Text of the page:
Guided Reading Tips for Teachers

Hey Friends!! Today, I am posting about how to help your students that struggle in reading. These guided reading tips for teachers will help your students become more independent readers and thinkers.
Furthermore, I am linking up with my sweet friend Jen from The Teacher’s Cauldron!!!
Jen talks a lot about the tools she uses during guided reading. Since all of my experience is in Title One schools and working with struggling readers, I wanted to share a few tips!!

Student Grouping

Each and EVERY Child learns differently. So we have to teach each child the way they learn. The best  way I have found to do this is ability grouping. Our students are grouped by instructional reading levels. Also, we have five groups and follow a Daily 5 routine. Meanwhile,  we are very fortunate to have two teachers and one aide in our room during this time. I know this is not the case for most of you! Actually, this is my first time EVER having this much support! Here is our schedule:
Furthermore, the general education teacher does the guided reading program. She individually picks each book for each group each week. We do not follow a basal program. Each book is picked by level and skills that we are teaching. Next, we use informal running records to discover each students instructional reading level. Then, we plan out our before, during and after reading plans and questions.
The SPED Teacher (Me) does a hands on and engaging activity practicing the skill that we are working on each week. This is working out SO Well. We are able to supplement each other so well.
Likewise, we have carefully prepared our students and taught them our routine. We practiced each station each and every day. For our Work Work, our students use their “Word Study” words. We use a specifically  designed plan for word study, it’s district wide. It is similar to some spelling routines. Basically, we have choice board set up in the classroom. This choice board contains nine different choices the students can use to work with their words. We use choices like rainbow writing, create a comic strip.  These guided reading tips will help teachers planning so much easier.

Use Hands on Manipulatives to Teach Reading

Students need to be engaged in the reading process. Make it fun for them! Add scrabble tiles to your work work center! Let them “build” their words! Add sight words to your board games and on Fridays (Or any day in my classroom) let them play them! My students love playing sight word Jenga! Learning and having fun at the SAME Time! That is a WIN! That should be your goal! Teach with CENTERS, let students have a choice about what to do. Students can then take charge of their learning!!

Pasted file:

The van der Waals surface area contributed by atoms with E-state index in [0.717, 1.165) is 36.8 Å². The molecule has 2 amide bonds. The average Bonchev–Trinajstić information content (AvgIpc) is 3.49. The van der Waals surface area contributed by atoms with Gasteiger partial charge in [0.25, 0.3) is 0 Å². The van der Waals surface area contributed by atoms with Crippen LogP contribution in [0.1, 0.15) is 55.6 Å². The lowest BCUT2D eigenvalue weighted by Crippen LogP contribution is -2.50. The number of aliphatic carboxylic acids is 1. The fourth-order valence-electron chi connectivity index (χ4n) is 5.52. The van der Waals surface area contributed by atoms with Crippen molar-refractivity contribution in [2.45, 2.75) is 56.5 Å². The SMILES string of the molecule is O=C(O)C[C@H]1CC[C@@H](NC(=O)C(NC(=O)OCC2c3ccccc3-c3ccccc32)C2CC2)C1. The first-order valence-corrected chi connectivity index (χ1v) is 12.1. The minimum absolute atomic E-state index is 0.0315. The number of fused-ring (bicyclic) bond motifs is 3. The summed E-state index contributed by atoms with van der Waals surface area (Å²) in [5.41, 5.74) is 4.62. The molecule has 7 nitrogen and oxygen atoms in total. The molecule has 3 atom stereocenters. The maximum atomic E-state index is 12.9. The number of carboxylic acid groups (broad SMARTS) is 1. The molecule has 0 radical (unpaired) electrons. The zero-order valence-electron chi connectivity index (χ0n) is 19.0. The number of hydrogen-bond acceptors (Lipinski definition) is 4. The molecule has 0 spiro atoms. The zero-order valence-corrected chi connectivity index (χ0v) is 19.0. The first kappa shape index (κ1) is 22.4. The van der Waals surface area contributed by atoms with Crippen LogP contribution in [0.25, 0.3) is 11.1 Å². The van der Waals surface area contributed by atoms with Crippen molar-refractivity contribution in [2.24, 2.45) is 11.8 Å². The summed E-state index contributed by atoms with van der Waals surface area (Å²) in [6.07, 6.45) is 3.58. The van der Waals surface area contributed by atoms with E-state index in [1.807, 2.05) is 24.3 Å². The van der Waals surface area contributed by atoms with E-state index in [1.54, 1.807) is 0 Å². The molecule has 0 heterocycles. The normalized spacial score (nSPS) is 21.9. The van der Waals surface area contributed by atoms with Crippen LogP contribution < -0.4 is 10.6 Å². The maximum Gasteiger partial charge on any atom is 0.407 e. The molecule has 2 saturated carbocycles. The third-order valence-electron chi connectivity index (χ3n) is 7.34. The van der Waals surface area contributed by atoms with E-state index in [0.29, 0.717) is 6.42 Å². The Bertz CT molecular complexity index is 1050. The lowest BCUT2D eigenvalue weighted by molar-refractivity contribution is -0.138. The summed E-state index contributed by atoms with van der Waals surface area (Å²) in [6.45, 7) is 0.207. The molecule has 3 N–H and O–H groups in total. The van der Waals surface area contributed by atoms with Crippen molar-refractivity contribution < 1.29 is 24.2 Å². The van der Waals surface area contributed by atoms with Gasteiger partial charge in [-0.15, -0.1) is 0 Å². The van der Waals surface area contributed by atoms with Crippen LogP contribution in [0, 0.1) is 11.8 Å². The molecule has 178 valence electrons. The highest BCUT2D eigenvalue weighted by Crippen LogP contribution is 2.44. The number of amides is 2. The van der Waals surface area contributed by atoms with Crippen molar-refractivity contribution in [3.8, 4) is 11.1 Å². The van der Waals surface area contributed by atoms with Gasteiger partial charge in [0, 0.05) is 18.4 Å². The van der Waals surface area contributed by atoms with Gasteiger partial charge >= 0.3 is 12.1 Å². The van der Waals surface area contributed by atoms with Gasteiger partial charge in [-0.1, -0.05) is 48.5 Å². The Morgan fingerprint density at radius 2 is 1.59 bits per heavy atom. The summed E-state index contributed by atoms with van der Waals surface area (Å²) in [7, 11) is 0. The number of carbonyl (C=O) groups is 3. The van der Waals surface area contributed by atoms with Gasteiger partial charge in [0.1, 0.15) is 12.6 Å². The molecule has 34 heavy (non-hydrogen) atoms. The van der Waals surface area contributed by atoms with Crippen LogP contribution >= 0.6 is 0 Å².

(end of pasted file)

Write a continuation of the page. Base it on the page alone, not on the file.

The picture above shows our students working with digraphs.
Here’s another look at our word work  centers!
guided reading tips for struggling readers
I use both theme and skill based centers in my classroom. These two pictures show centers that are themed based with skills embedded.
guided reading tips for struggling readers

Discover Their Interests!

Most students do not want to read about the price of tea in China..I know I do not! Reluctant readers will do so much better with topics that interest them! Use Reading A-Z to find books that are topics that your students will like.

I have found that struggling readers often enjoy reading nonfiction books and mystery books. The ”

This series has been a huge hit for my son! He is certainly a  reluctant reader but this series has changed the way he looks at reading! He’s interested in it so he looks forward to reading them!

Use your scholastic book points to find topics for  your hard to reach boys!
Topics, Series and Titles for Boys:
Lego Chima
Super Heros
Trucks and Cars
Topics, Series and Titles for Girls:
Judy Blume
Junie B. Jones
Ivy and Bean
Mallory on the Move
Lemonade War
Because of Winn Dixie

Go Back To the Basics & Differentiate your Instruction

Sometimes you just need to go back to the basics. Discover where your students are, and go back to the skill that will help them the most. Even if that means you are a 4th grade teacher, with a student on a 1st grade reading level!  Typically, we instruct our students one their highest instructional reading level. However, if you have a student who is really struggling, do not be afraid to drop their level down. This will help the student develop more confidence in their ability! If a student has confidence issues, be sure to build them up using positive reinforcement ANY chance you get!!!
If all else fails, begin to implement an intervention program

Professional Development Resources

I hope that teachers are not frustrated with guided reading. Let’s chat about guided reading tips for teachers over on Facebook. This might help us all.
guided reading fountas and pinnell
Till Next Time 🙂
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